So if Craig were forthrightly presenting himself as an advocate making a case to an impartial decider, I wouldn’t have much of a beef with him. But, from what I’ve read, he’s trying to pretend that he is an impartial decider, and this is what he’s concluded after weighing the entirety of the evidence. That would get him disbarred pretty fast in an actual court of law.

  • MR

    One error and God sends you to hell.

    And look how many Christians relish in that idea and call it justice.

    • MR

      And look how many Christians on this site relish in that idea and call it justice.


    • Myna Alexanderson

      And look how many Christians relish in that idea and call it justice.

      It’s all part of the Christian conceit. I’m giving you the rules and if you don’t follow them as my good book says, boy are you going to be sorry. And I’m going to be right there to tell you so when that awful day comes. Smite that sinner, Jesus, because I warned him. You saw me warn him.

      • MR

        Preaching forgiveness while harboring disdain.

      • MR

        One hell of a superiority complex, isn’t it?

      • HairyEyedWordBombThrower


        • Myna A.

          LoL! Where’s the sport in sending folks to hell if you can’t be smug about it?

    • What’s really weird is that they’re OK with Hitler being in heaven now, playing canasta with Jesus, because he said the sinner’s prayer just before he killed himself.

      • MR

        Tribalism. As long as he’s on their side of their imaginary line now, it’s okay. And it doesn’t matter if you’re a wonderful person, a good person, if you’re on the other side of their imaginary line, you’re going to hell. We’re just trying to point out that there is no line. We’re all human. We’re all part of the same tribe. For some reason it’s a scary thought to them.

        • TheNuszAbides

          such a convenient loophole–that only divine being X can be perfectly compassionate etc., so while some may strive for that, surely you can’t expect fallen humans to cooperate freely with … with … those people?!

      • HairyEyedWordBombThrower

        …even though suicide is a sin, so one can’t say the “sinner’s prayer” afterward….

        There’s a logic short in there, *somewhere*…. 😉

  • Sophia Sadek

    Through early morning fog I see
    Visions of the things to be
    The pains that are withheld for me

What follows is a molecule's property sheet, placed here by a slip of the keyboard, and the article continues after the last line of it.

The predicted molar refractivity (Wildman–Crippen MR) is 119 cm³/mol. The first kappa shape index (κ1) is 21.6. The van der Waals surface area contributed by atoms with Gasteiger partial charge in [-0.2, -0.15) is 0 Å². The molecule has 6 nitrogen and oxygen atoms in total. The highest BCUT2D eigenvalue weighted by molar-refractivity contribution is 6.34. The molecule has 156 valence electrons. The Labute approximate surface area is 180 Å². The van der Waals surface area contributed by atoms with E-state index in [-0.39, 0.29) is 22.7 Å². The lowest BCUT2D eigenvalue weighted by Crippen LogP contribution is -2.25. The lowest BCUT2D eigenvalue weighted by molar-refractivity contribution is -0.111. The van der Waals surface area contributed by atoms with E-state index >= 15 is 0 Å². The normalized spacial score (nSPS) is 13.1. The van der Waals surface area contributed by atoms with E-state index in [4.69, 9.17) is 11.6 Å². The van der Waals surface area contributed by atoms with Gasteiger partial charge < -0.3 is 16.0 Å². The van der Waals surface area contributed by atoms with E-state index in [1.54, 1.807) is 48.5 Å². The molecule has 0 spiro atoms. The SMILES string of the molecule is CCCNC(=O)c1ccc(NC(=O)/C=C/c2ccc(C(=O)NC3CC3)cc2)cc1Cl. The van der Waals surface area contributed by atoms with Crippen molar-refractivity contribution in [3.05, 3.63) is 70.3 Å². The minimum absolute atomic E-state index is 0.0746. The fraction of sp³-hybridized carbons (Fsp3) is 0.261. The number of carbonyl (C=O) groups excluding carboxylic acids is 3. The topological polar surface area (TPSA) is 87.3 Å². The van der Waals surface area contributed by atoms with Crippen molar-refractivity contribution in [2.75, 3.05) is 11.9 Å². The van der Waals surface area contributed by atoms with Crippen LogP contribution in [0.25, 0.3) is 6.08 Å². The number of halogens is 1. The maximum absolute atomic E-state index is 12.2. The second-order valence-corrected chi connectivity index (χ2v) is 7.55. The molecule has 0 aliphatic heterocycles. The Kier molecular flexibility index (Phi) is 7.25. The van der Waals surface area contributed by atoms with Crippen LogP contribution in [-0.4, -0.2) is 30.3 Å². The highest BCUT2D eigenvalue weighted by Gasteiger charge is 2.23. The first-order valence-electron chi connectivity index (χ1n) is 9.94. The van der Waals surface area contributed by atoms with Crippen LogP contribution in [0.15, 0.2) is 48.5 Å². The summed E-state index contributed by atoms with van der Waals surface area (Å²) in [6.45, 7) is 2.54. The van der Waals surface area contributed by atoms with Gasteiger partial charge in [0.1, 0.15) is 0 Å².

I realize that I can see

    That genocide is painless
    It brings so many changes
    And I can take or leave them if I please

    • HairyEyedWordBombThrower

      Props for the M*A*S*H reference 😉

  • Zeta

    W.L. Craig:”it’s just dishonest when people like Richard Dawkins portray Yahweh …

    Craig should look into a mirror first when accusing others of being dishonest.

    When talking about the genocide of the Canaanites, Craig said: “There was no command to pursue and hunt down the Canaanite peoples.

    This is an outright lie.

    Deuteronomy 7:1-2: “7:2 And when the LORD thy God shall deliver them before thee; thou shalt smite them, and utterly destroy them; thou shalt make no covenant with them, nor shew mercy unto them:

    Deuteronomy 20:16-17 “But of the cities of these people, which the LORD thy God doth give thee for an inheritance, thou shalt save alive nothing that breatheth: But thou shalt utterly destroy them; namely, the Hittites, and the Amorites, the Canaanites, and the Perizzites, the Hivites, and the Jebusites; as the LORD thy God hath commanded thee.

    What a bloodthirsty god! Is he worth worshiping?

    • HairyEyedWordBombThrower

      Since I’m into weasel-wording today, I’ll grant Craig that he starts with “I think”

      But Craig is still wrong by my personal measuring stick, that being that he’d accept his arguments if used in support of a conflicting religion.

  • Myna Alexanderson

    Richard Swinburne also plays God’s jester when he said that the Holocaust gave Jews the opportunity to be courageous and noble. He said that one fewer Hiroshima victims would mean “less opportunity for courage and sympathy.”

    Is there even a word for that kind of demented thought process? How desperate does one have to be to come up with something like that? It has to be some form of functional insanity.

  • KON3110

    I suggest Reading:
    Did Moses Exist? The Myth Of the Israelite Lawgiver by
    DM Murdoch an excellent book which totally annihilates any
    historical Moses.